IAC Art Talks Lecture 6: Chinese Modernist Artists and the Literati Spirit: the Life and Work of Lin Fengmian and Sanyu by Dapeng Liu (Catch up Online)

This event was held on Thursday 19 October 2023


The earliest encounters with Western art in China can be traced back to the late 16th century — a time when European Jesuit missionaries started their activities in the East. However, it was not until the early 20th century that Western art began profoundly shaping China’s art scene. At that time a considerable number of students were passionately pursuing their art education in Europe, the United States and Japan, while Western-style art schools, associations and societies were developing at home. This flourishing art period in China between the 1910s and the late 1930s, widely covered in the press and publications of that period, has been named the Western-Style Painting Movement (yanghua yundong洋画运动).

Among these early advocates of Western art, some followed the academic style as seen in Xu Beihong’s (1895-1953) work, but others immersed themselves in the vibrant world of modern art, delving into Post-Impressionism, Expressionism, Fauvism, and so on. A pivotal figure of this cohort of Chinese modernist painters is Lin Fengmian (1900-1991), who studied art in France in the early 1920s and later returned to China, as did some of his peers, devoting many years to art education. On the contrary, a rare case from this generation is a Chinese French modernist painter, Sanyu (1895-1966), who arrived and studied art in Paris at the same time as Lin but then stayed on to live and work there. Other than two years spent in New York from 1948-1950, Sanyu remained in Paris until his death and was largely unknown to the public and the art world until the late 1990s.

Both Lin and Sanyu were born at the dusk of the last imperial dynasty of China, and in their teenage years witnessed drastic social and cultural changes. They embraced the ‘new art’ from the West in their young adult years, but subsequently led very different lives. Despite distinct approaches and the apparent modernist style, both artists produced works that often resonate with traditional Chinese aesthetics in art rooted in the spirit of the literati.

Delving into the captivating works of Lin Fengmian and Sanyu, key figures in modern Chinese art, my presentation reveals the tension and harmony between tradition and innovation and uncovers this intriguing segment of art history.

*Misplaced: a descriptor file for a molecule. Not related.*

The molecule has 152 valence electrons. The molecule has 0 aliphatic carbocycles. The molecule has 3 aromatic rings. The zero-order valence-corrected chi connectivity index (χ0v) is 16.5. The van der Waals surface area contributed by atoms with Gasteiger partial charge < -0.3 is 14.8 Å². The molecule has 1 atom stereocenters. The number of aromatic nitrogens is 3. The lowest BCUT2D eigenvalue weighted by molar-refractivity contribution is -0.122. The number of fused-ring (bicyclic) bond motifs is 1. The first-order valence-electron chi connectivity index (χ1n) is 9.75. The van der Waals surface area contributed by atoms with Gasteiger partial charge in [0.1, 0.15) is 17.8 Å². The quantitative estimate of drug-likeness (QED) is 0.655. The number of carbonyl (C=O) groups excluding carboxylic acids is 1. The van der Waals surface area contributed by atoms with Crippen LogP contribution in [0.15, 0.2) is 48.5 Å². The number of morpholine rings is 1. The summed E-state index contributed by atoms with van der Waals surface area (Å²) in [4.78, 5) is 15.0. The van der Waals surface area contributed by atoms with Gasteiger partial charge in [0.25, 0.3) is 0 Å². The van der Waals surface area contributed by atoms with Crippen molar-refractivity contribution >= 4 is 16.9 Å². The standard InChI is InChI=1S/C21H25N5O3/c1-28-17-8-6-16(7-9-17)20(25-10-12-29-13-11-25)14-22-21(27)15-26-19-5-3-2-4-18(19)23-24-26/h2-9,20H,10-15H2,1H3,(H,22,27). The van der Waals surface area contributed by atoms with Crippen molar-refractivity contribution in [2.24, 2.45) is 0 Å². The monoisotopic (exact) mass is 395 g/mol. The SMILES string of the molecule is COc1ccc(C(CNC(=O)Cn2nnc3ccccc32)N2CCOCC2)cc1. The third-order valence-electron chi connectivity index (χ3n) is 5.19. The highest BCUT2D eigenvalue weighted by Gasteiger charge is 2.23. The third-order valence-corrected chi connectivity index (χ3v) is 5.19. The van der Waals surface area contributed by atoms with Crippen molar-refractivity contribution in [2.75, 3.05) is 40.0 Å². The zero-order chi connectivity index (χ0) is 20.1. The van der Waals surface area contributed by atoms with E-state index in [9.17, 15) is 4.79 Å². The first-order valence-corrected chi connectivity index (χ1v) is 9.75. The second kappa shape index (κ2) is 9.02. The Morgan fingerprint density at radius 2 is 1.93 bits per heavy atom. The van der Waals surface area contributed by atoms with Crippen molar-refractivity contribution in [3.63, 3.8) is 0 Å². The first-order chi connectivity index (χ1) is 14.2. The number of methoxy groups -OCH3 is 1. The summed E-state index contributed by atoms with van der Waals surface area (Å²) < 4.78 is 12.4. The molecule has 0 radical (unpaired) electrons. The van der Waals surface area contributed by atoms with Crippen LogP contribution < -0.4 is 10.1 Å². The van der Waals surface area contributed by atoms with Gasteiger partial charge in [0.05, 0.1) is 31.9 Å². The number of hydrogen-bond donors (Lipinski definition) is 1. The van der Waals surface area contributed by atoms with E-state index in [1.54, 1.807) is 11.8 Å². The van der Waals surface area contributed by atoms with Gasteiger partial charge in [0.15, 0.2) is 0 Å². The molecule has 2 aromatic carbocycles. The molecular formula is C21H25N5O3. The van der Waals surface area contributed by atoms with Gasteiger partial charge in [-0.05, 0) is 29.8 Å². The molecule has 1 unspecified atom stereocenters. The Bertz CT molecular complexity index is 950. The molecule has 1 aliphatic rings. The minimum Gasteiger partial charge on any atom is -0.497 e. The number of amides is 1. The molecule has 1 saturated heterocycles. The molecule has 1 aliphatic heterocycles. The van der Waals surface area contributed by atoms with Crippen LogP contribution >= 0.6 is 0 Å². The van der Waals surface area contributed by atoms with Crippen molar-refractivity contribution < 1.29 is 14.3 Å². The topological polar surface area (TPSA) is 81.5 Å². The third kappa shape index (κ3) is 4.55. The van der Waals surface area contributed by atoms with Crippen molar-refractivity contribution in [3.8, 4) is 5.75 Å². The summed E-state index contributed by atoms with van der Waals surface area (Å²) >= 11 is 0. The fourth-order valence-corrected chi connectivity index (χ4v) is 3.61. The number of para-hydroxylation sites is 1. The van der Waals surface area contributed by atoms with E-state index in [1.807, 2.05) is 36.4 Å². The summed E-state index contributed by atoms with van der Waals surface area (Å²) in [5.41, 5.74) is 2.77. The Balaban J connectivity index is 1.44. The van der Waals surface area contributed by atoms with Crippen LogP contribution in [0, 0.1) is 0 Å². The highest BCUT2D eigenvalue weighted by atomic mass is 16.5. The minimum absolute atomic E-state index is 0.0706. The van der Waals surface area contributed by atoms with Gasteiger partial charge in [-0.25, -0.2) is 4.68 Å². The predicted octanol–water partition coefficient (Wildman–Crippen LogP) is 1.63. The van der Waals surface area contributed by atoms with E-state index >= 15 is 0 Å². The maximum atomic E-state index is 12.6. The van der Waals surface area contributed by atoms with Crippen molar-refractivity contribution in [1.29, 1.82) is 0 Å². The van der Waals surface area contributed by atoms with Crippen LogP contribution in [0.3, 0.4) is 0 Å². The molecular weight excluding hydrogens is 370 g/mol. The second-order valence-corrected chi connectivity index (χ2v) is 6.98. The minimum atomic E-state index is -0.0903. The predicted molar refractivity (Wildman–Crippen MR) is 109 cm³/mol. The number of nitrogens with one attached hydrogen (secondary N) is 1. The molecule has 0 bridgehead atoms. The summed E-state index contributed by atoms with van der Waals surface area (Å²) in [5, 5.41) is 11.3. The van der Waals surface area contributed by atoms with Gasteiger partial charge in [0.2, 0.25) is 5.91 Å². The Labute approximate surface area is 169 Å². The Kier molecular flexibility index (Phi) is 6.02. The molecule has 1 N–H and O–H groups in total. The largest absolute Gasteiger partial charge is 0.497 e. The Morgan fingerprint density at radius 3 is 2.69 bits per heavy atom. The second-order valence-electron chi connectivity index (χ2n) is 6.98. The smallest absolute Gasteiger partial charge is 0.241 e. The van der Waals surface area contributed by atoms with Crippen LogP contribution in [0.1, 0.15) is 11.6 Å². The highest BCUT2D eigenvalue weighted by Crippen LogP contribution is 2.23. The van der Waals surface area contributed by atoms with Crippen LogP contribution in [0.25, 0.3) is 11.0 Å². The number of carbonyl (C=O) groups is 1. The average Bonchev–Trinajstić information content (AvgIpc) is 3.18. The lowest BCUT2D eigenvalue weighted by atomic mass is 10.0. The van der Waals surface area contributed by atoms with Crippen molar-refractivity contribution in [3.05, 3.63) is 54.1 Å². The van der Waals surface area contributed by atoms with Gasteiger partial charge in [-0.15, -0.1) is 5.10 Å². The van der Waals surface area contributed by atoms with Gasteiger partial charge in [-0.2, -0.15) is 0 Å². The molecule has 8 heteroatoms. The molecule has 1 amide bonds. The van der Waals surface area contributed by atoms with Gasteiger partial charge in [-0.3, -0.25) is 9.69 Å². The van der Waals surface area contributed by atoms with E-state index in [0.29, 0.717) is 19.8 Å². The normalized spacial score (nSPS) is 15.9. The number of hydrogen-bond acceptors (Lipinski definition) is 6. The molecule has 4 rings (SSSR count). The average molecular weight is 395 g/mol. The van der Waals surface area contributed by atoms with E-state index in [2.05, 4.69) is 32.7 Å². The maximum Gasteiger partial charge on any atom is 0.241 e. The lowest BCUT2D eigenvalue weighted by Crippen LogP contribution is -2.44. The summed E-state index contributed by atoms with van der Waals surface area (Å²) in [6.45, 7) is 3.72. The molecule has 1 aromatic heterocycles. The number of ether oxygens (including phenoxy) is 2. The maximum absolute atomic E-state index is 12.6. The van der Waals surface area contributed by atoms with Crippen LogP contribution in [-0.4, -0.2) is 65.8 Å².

About the Speakerdapeng liu

Born in Beijing in 1982, Dapeng Liu started to draw and paint from a very early age. Currently residing in Sydney, Dapeng became a full-time artist in 2014, working primarily with oil and water-based mediums. On the path of his artistic exploration, through experiments in colour, representational and abstract forms, as well as different techniques of perspective, Dapeng interrogates and depicts the tension between old and new, East and West, as well as natural and manmade.

Dapeng studied visual communication for his Bachelor’s degree followed by a Master’s in art history from the University of Sydney, where he was the recipient of an Australian Post Graduate Award (APA scholarship) from the Federal Government. Dapeng’s research examined both traditional Chinese art and culture as well as the modernisation of art in China. This experience in art history has enabled Dapeng, as an artist, to critically engage with his main subject of creation — mountainscapes and waterscapes — that subsequently led to his larger question: that of the relationship between nature and humankind.

A three-time Archibald Prize finalist (2022, 2021, 2014), Dapeng’s highly commended painting Portrait of Yin Cao on blue-and-green landscape was among the top six shortlisted finalists of Archibald Prize 2014. His most recent solo exhibitions are: Dapeng Liu: Void, Western Sydney University (2022); Land Water Shapes, Art Atrium Sydney (2021) and Shan Shui Australis, Vermilion Art Sydney (2018). His works are held in private and public collections in Australia and internationally.